HANCOCK COUNTY — With the holiday season fast approaching, members of local law enforcement are preparing for annual outreach programs to benefit children in need across the county.

Organizers from the Hancock County Sheriff’s Department and Greenfield and Fortville police departments will again take dozens of the county’s underprivileged kids shopping for Christmas presents next month, and fundraising and application efforts are underway.

Officers say the gift-giving is an opportunity for them to give back to the community in a different way and forging positive relationships with those they protect.

The sheriff’s department hopes to help at least 30 kids with the Shop with a Deputy campaign, which pairs a child with an officer for a shopping spree at the Greenfield Walmart. Coordinator Amy West said the department hopes to raise at least $300 per child to make the trip truly worthwhile. Last year, the department helped 38 youngsters with the money raised.

Shop with a Deputy is open to children 18 and under whose parents have proven financial need, West said. Only one application will be accepted per family, and the department can’t guarantee assistance to all those who apply. Priority will be given to first-time applicants. Applications can be picked up at the sheriff’s department, 123 E. Main St., and are due by Friday.

Shopping will take place Dec. 5, when deputies will help kids pick out clothes, toys, books, movies and whatever else the child might need, Sheriff Mike Shepherd said.

Deputies look forward to the shopping spree each year, he said, and many bring along their families to help make the event as fun for kids as possible.

It’s a similar story at the Greenfield Police Department, where officers are looking for families with 2- to 16-year-olds living in city limits to apply for the Cops-4-Kids program.

Each Cops-4-Kids event starts off with a ride in a patrol car to the McDonald’s in Greenfield, where the participating youngsters share a free breakfast with police, organizer Dana Nance said. Then the kids are taken to the local Walmart to spend about $300 on whatever they might want or need, she said.

The department hopes to help about 35 children this year, and roughly 20 officers have agreed to help with the shopping trip on Dec. 6, Nance said.

Greenfield Chief John Jester said the program is something he looks forward to every year because it allows officers to step in and fill a void, to give children something they might not otherwise receive.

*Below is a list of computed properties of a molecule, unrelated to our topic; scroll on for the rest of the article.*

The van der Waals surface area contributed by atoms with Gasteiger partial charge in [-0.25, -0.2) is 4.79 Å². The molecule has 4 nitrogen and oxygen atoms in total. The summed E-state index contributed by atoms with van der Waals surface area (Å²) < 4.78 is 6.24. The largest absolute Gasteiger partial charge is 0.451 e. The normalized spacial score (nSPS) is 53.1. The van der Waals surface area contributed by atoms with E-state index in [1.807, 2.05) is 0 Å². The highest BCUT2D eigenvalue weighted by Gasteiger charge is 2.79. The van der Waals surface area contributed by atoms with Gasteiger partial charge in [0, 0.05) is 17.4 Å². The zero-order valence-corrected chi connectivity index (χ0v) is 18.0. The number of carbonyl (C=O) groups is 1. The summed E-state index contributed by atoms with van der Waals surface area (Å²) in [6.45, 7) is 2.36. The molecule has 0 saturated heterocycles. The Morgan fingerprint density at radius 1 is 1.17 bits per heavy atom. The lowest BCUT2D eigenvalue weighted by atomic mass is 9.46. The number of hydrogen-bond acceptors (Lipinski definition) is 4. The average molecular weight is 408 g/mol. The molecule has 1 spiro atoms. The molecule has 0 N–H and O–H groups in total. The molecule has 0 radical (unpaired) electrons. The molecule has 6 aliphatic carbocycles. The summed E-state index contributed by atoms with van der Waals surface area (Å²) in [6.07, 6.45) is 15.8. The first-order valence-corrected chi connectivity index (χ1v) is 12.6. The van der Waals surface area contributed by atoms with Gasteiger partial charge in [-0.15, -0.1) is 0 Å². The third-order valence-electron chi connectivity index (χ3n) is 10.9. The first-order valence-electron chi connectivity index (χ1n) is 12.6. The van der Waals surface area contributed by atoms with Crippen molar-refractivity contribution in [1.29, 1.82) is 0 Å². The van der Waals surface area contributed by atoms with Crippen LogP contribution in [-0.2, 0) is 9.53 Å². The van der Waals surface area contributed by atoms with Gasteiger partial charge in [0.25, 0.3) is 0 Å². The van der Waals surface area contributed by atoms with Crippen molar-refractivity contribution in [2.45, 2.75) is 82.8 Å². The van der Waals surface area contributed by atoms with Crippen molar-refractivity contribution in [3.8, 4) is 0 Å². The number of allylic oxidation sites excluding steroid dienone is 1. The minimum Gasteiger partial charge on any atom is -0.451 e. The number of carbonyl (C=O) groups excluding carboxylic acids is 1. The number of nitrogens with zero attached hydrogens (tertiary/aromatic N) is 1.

Parents can stop by the police department, 116 S. State St., to pick up an application. The forms are due by Nov. 23, Nance said.

The shopping event hosted each year by the Fortville Police Department sticks to a schedule similar to Greenfield’s, Fortville Chief Bill Knauer said.

This year, the Fortville’s event is slated for Dec. 12. The town’s officers take kids to a local McDonald’s for a bite to eat and visit with Santa Claus before shopping begins.

The department partners with the Mt. Vernon School Corp. and local nonprofits to find Fortville children in need. Last year, about 30 families were helped, Knauer said.

But the number of children who are able to participate in each department’s program is based on the amount of donations received from the public, organizers say.

Each department is seeking contributions in order to make the shopping sprees a reality. Donations should be sent to each department before Dec. 1.

Get involved

Each year, local law enforcement take children in need on a holiday shopping spree with the help of community donations.

Donations can be sent to each department at the following addresses before Dec. 1:

  • Hancock County Sheriff’s Department, 123 E. Main St.; call 317-477-1147 with questions.
  • Greenfield Police Department, 116 S. State St; call 317-477-4410 with questions.
  • Fortville Police Department at the Fortville Town Hall, 714 E. Broadway St.; call 317-485-4044 with questions.
Caitlin VanOverberghe is a reporter at the Greenfield Daily Reporter. She can be reached at 317-477-3237 or cvanoverberghe@greenfieldreporter.com.